Macmillan English Grammar in Context at Kinki University

Kelly senseiBy Richard J. Kelly (Kinki University, Osaka)


The Department of English Literature and Cultural Studies in the Faculty of Literature, Arts and Cultural Studies at Kinki University, Osaka focuses on teaching essential English language skills (listening, speaking, academic reading, academic writing and grammatical structures) as well as literary and cultural content (poetry, drama, prose fiction and film studies). The teaching method is predominantly seminar-style teaching in small classes of around 8 to 10 students. The educational goal is to equip students with English language competency that can be practically applied to an appreciation of English literature and cultural studies.

 Macmillan English Grammar in Context forms the core grammatical instruction in my seminar classes: Tutorial I (essential) and Tutorial II (intermediate). These textbooks offer a clear and accurate explanation of English grammatical usage that makes it is easy for students to comprehend. In addition, the most important pedagogical feature of the approach to teaching English grammar in these volumes is that the authors, Simon Clarke and Michael Vince, provide ample opportunity for the students to practice and master a permanent understanding of the grammatical topic presented in each unit. The practical exercises also provide the students will the natural usage of English grammar in context which has the important effect of building up vocabulary and necessary wordlists unit by unit.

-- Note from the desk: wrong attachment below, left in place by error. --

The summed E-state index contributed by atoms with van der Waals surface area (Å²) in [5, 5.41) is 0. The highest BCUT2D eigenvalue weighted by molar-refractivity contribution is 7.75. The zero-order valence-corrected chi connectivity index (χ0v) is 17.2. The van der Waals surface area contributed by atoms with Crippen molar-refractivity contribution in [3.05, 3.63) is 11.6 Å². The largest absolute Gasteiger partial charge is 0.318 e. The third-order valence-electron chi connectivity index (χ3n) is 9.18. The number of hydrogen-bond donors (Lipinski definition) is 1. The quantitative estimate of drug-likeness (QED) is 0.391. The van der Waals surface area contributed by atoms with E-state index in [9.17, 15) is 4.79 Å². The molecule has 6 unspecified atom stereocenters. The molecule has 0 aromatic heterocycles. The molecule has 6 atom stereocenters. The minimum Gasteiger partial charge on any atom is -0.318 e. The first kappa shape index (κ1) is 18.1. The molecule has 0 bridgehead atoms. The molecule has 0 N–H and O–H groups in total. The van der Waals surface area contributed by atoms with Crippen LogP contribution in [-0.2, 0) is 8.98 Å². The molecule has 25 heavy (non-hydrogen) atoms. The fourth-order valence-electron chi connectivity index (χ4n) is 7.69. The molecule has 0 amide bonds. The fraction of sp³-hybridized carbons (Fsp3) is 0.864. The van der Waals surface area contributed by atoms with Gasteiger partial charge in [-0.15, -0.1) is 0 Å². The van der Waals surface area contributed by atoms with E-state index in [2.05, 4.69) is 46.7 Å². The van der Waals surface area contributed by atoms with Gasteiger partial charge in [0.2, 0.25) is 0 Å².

The one slight shortcoming in the volumes is that the number of exercises is a little too long and repetitive and, therefore, it would be better if this section of each unit was shortened and more refined. In addition, the book has 57 and 48 units respectively in each volume which makes it difficult to teach all of this content if the students use the book for just one semester (15 weeks). If one has the opportunity to teach the same students for two semesters (30 weeks), the number of the units works fine; however, this is generally the exception rather than the norm in Japanese universities in recent times. I suggest to the Macmillan editors to bear this in mind when contemplating any future revised editions of these grammatical volumes.

On the whole, these publications are a welcome contribution to English language teaching and fill a longstanding shortcoming in the effective teaching of English structures. The books are professionally compiled and structured. The authors clearly exhibit a very through grasp of the principles of English grammatical usage – so essential if students are to acquire a competency in the English language that will enable them to use it as an international communication skill that is anchored in accuracy and competency.

Macmillan English Grammar in Context BOOK PAGE